Friday, July 17, 2015

Arriving at my destination

I am almost 29 years old and I am struggling to remember some of the life lessons I have learned along the way to this point.  You know, those life lessons that hurt and stung and made you feel like crawling in a hole, those are the ones I have experienced and learned from in the past but today feels as though I am experiencing them for the first time.  

As a Christian, these are life lessons that pull me away from the intimacy with God I should have learned to cherish and protect with all that I have.  It's a paradox really, in these moments I feel as though I could get no further from His heart than I am in the moment and in reality I am drawing closer to His heart than I could have ever imagined.  It is what James talks about, the trying of our faith.  The trial is brutal and bloody, the trial is more gruesome on the heart and the soul than the movie Braveheart.  Yet, the trial brings me one step closer to knowing Him and to Him knowing me.

There will come a day when I look back on these times and think about His goodness and His grace and mercy that sustained me and kept me from completely falling.  In faith I can look forward to that day, with hope I can press forward and force myself to climb out of bed every morning and shower and dress myself.  I can remind myself that He is faithful and He is with me no matter what is happening in my heart.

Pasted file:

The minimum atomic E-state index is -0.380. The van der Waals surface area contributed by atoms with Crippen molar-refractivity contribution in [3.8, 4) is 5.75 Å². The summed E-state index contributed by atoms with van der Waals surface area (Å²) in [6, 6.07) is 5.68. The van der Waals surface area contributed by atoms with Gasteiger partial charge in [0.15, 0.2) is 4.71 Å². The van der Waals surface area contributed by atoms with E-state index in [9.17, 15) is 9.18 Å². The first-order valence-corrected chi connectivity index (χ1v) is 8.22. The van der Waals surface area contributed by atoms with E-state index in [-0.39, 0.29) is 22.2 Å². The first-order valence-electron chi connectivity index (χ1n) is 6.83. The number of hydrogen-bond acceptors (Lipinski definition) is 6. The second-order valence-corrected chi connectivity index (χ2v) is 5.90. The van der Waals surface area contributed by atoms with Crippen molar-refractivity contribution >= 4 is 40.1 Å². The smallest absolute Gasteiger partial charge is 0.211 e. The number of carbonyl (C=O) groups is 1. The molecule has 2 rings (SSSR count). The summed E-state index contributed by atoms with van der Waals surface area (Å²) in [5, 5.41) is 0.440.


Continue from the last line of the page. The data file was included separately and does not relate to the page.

I would say the worst mistake I could make in this time is forcing something to happen outside of its proper place.  I read this morning from an author about the issue of sailing.  When there is no wind pushing our sails closer to the destination we become anxious and have to choose between switching on the motor to arrive sooner than if we just allowed the wind to eventually bring us to where we intended to go.  

Some of the questions that come to the surface in these times can be:  Is this even the destination I want to be heading towards?  Why did I get on this boat in the first place?  Is this taking too long?  Should I be farther ahead with the other boats?  If I get there sooner, will things be different than if I arrived on time?  

There are times we climb in the boat, raise the sails, point our direction to the destination of our choosing, and learn along the way that we chose the wrong destination.  The answer is not always to simply keep moving forward.  Sometimes we need to simply reevaluate everything and go from there, even if it means turning our boat around.

Maybe this is the lesson I am still learning.  The lesson that turning around, or waiting on the wind, or heading towards a different destination does not necessarily mean I was wrong or I made a mistake or that I am some sort of a failure.  It simply means the wind decided to do something different than I thought and now I am going somewhere else.

Whatever the lesson to be learned, whatever the destination or the reliance on the wind, whatever the experience along the way, the truth remains the same, there are always lessons to be learned and sometimes repeating the same lessons over again simply means I have not arrived, but one day I will get there.  

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